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2,3-Wittig rearrangement

Lianyungang Klinechem Co.,Ltd | Updated: Nov 22, 2018

Introduction

[2,3]-Sigmatropic rearrangements occur for a variety of groups X and Y (see below). When X is a carbanion and Y an alkoxide, the rearrangement is called the [2,3]-Wittig rearrangement and the products are pent-1-en-5-ols. The [1,2]-Wittig rearrangement, which produces isomeric pent-5-en-1-ols, is a competitive process that takes place at high temperatures.[2] Because of the high atom economy and stereoselectivity of the [2,3]-rearrangement, it has gained considerable synthetic utility. The carbanion is generated by direct lithiation of moderately acidic substrates, tin transmetallation, or reductive lithiation of O,S-acetals. Stereoselective methods employing chiral starting materials have been used to effect either asymmetric induction or simple diastereoselection[3]

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Mechanism and stereochemistry

Prevailing mechanism

After carbanion formation, the [2,3]-Wittig rearrangement is rapid and selective at low temperatures. However, if the reaction mixture is allowed to reach temperatures above −60 °C, [1,2]-rearrangement becomes competitive.[4]

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The postulated transition state possesses a five-membered, envelope-like structure.[5] The group attached to the carbanion (G) can occupy either a pseudoequatorial or pseudoaxial position, although the former is usually preferred. Large substituents on the other side of the ether oxygen prefer to occupy the exo position (RE) to avoid A1,3 strain. These restrictions lead to a preference for the syn product from (Z) isomers and anti products from (E) isomers; however, some exceptions to this rule are known.[6]

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Stereoselective variants

Stereoselective variants of the [2,3]-Wittig rearrangement have employed three strategies: diastereoselection based on an existing, established stereocenter, placement of a chiral auxiliary on the starting material whose configuration is unaffected by the reaction, and the use of a chiral base. The relative diastereoselection strategy works well only for a limited number of G groups, but usually results in high yields because no chiral auxiliary group needs to be removed or modified. The stereocenter opposite the carbanion usually must be tertiary (rather than quaternary) in order to enforce the placement of the largest substituent in the RE position.[7]

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The asymmetric induction approach relies on stereocenters already set in the starting material that are unaffected by the reaction (chiral auxiliaries). The most success has been achieved by placing these stereocenters either in the G group[8] or in a substituent attached to the terminal end of the double bond.[9] Diastereomeric ratios in excess of 90:10 are common for these reactions; however, removal of the chiral auxiliary is sometimes difficult.[10]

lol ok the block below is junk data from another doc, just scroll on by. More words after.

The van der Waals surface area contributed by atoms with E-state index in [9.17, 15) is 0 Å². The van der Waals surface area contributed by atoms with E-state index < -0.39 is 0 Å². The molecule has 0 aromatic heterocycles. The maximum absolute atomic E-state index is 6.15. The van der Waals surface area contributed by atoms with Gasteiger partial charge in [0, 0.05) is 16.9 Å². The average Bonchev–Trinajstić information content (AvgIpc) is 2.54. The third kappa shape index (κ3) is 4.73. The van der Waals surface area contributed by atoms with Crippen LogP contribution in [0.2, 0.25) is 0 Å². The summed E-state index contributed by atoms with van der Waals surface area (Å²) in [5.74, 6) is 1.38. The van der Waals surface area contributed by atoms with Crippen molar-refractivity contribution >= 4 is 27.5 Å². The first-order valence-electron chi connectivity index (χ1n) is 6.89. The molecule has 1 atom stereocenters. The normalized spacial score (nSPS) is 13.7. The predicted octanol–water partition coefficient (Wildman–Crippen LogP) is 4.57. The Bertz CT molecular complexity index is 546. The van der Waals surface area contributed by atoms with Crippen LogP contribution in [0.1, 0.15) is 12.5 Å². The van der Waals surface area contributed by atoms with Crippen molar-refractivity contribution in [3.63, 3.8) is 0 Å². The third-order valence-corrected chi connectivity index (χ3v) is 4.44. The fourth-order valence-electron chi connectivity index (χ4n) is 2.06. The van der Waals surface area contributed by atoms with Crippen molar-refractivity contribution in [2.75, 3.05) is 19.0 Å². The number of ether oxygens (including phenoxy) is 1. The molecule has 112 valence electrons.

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The use of chiral bases has afforded enantioenriched rearrangement products in a few cases,[11] although this method does not appear to be general. Enantioselectivity in these reactions is often low, suggesting that the association between the conjugate acid of the base and the rearranging carbanion is likely weak.

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Scope and limitations

A variety of allylic ethers undergo the Wittig rearrangement—the fundamental requirement is the ability to generate the appropriate carbanion in the substrate. This demands either acidic hydrogens, a reducible functional group, or a carbon-metal bond. Historically, alkenylalkynyl, and phenyl groups have been used to acidify the α position. Free terminal alkynes are tolerated, although yields are higher when silyl-protected alkynes are used.[12]

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When an alkene is used as the anion-stabilizing group G, issues of selectivity arise concerning the site of the carbanion. Anion-stabilizing groups such as (trimethyl)silyl or methylthio provide essentially complete site selectivity.[13]

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Carbonyl groups may also be used as the anion-stabilizing group; carbonyl groups are particularly useful for asymmetric rearrangements that employ chiral auxiliaries.[14]

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A highly enantioselective method employing chromium carbonyl complexes involves the use of the acidified phenyl ring as an anion-stabilizing group.[15]

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That the substrate must contain acidic hydrogens adjacent to the ether oxygen was a significant limitation of the original reaction. Thus, the development of transmetallation methods that allowed the selective generation of carbanions from carbon-tin bonds represented a profound methodological advance. The scope of the groups that could be attached to the anionic center expanded dramatically as a result.[6]

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Synthetic applications